Last night was silent, God.
The sanctuary was not challenging the fire marshall’s capacity limit.
There were no squeals of delight as members hugged children of the church visiting from out of town.
Voices husky with emotion did not meld in a chorus of praise, holding candles aloft.
Even so your people, your ministers, were – are – exhausted,
weary from all their efforts to proclaim the Incarnation
and invite people into hope and connection during this season of physical distancing.
Disillusioned from ongoing critiques: Why aren’t you doing more? Why can’t we gather?
Tired from picking up new skills and pausing the aspects of ministry that give them life.
Depleted from dealing with personal pandemic challenges in their homes
and separation from loved ones who live elsewhere.
What was the silence like for Mary on the night she gave birth?
Was it hazy, spent as she was from labor?
Was it welcome, after the whispers of others about her baby’s paternity?
Was it anxious, full of spiraling thoughts about the singular experience of parenting the Savior?
Was it lonely, cut off as she was from family other than Joseph?
All we know for sure is that its observance is holy for us,
however Mary experienced the nativity.
Give, then, your ministers peace in knowing that they have done their best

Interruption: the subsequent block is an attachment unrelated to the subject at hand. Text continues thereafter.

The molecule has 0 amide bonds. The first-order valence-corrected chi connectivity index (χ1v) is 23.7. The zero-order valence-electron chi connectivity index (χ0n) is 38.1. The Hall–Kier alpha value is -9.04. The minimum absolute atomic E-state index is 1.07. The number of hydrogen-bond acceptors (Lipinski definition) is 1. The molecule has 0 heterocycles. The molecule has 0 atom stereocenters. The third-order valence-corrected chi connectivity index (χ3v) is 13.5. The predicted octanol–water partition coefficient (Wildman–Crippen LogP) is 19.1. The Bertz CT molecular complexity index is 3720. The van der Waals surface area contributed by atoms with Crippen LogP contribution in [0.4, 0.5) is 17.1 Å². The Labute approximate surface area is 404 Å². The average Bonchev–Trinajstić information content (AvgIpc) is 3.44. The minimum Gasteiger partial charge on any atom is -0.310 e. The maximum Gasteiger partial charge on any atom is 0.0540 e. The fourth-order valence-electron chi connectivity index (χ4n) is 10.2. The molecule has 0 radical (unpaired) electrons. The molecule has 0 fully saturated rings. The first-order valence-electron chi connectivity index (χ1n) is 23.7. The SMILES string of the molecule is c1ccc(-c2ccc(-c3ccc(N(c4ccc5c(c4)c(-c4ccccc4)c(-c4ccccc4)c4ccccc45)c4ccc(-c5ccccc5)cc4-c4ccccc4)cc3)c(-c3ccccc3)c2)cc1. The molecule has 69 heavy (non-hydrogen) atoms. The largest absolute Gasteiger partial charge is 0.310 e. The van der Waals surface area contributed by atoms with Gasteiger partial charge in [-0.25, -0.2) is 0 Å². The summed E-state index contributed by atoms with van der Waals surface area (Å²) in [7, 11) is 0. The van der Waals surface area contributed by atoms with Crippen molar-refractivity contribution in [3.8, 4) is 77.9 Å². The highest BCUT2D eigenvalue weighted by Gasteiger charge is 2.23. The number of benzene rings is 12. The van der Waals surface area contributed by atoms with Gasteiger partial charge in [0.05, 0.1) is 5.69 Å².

to let things be according to your Word, your love with skin on.
They have been faithful in the nine months leading up to the too-silent night,
creating space sacred for others
while holding the line on precautions out of abundant care.
Put alleluias in their hearts
and sing them into deep, ample rest with angelic lullabies
so that they might be ready to keep telling us all
what the birth, life, and death of your Son means for us and for our world.
Laura Stephens-Reed is a clergy and congregational coach working with ministers and churches across the ecumenical spectrum. Having served in a variety of pastoral roles and denominations, she is primarily affiliated with the Alliance of Baptists and the Cooperative Baptist Fellowship and has ministerial standing in the Christian Church (Disciples of Christ). Based in northwest Alabama (United States), Laura is married to a United Methodist pastor, and they have a seven-year-old son. She blogs weekly at laurastephensreed.com.
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